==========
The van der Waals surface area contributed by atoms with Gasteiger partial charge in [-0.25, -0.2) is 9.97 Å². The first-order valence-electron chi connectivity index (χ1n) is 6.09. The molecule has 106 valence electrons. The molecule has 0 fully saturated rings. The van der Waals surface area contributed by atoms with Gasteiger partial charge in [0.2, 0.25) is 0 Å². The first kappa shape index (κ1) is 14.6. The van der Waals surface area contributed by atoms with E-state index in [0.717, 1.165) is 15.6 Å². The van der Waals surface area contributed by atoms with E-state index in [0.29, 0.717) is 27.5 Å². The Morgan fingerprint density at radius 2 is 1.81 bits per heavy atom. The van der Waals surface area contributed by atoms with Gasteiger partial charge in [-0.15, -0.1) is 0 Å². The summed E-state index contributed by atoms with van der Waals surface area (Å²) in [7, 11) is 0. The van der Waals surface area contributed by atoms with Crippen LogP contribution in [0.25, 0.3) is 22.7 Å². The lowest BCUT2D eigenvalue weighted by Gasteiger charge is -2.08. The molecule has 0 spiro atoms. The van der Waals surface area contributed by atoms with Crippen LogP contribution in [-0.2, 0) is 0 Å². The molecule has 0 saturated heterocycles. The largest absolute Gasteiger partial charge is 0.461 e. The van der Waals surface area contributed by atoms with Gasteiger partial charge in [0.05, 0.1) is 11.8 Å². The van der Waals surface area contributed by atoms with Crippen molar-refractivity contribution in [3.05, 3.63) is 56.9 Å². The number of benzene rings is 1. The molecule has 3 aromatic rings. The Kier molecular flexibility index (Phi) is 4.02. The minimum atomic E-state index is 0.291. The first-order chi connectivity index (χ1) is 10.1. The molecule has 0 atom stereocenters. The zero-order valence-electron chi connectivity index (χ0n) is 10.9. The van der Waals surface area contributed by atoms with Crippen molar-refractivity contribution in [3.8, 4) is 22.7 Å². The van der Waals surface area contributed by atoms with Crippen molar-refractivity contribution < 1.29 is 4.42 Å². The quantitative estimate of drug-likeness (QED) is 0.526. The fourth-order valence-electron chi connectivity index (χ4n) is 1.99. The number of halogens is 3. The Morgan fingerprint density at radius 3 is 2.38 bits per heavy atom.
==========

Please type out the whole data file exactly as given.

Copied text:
The van der Waals surface area contributed by atoms with Gasteiger partial charge in [-0.25, -0.2) is 9.97 Å². The first-order valence-electron chi connectivity index (χ1n) is 6.09. The molecule has 106 valence electrons. The molecule has 0 fully saturated rings. The van der Waals surface area contributed by atoms with Gasteiger partial charge in [0.2, 0.25) is 0 Å². The first kappa shape index (κ1) is 14.6. The van der Waals surface area contributed by atoms with E-state index in [0.717, 1.165) is 15.6 Å². The van der Waals surface area contributed by atoms with E-state index in [0.29, 0.717) is 27.5 Å². The Morgan fingerprint density at radius 2 is 1.81 bits per heavy atom. The van der Waals surface area contributed by atoms with Gasteiger partial charge in [-0.15, -0.1) is 0 Å². The summed E-state index contributed by atoms with van der Waals surface area (Å²) in [7, 11) is 0. The van der Waals surface area contributed by atoms with Crippen LogP contribution in [0.25, 0.3) is 22.7 Å². The lowest BCUT2D eigenvalue weighted by Gasteiger charge is -2.08. The molecule has 0 spiro atoms. The van der Waals surface area contributed by atoms with Crippen LogP contribution in [-0.2, 0) is 0 Å². The molecule has 0 saturated heterocycles. The largest absolute Gasteiger partial charge is 0.461 e. The van der Waals surface area contributed by atoms with Gasteiger partial charge in [0.05, 0.1) is 11.8 Å². The van der Waals surface area contributed by atoms with Crippen molar-refractivity contribution in [3.05, 3.63) is 56.9 Å². The number of benzene rings is 1. The molecule has 3 aromatic rings. The Kier molecular flexibility index (Phi) is 4.02. The minimum atomic E-state index is 0.291. The first-order chi connectivity index (χ1) is 10.1. The molecule has 0 atom stereocenters. The zero-order valence-electron chi connectivity index (χ0n) is 10.9. The van der Waals surface area contributed by atoms with Crippen molar-refractivity contribution in [3.8, 4) is 22.7 Å². The van der Waals surface area contributed by atoms with Crippen molar-refractivity contribution < 1.29 is 4.42 Å². The quantitative estimate of drug-likeness (QED) is 0.526. The fourth-order valence-electron chi connectivity index (χ4n) is 1.99. The number of halogens is 3. The Morgan fingerprint density at radius 3 is 2.38 bits per heavy atom.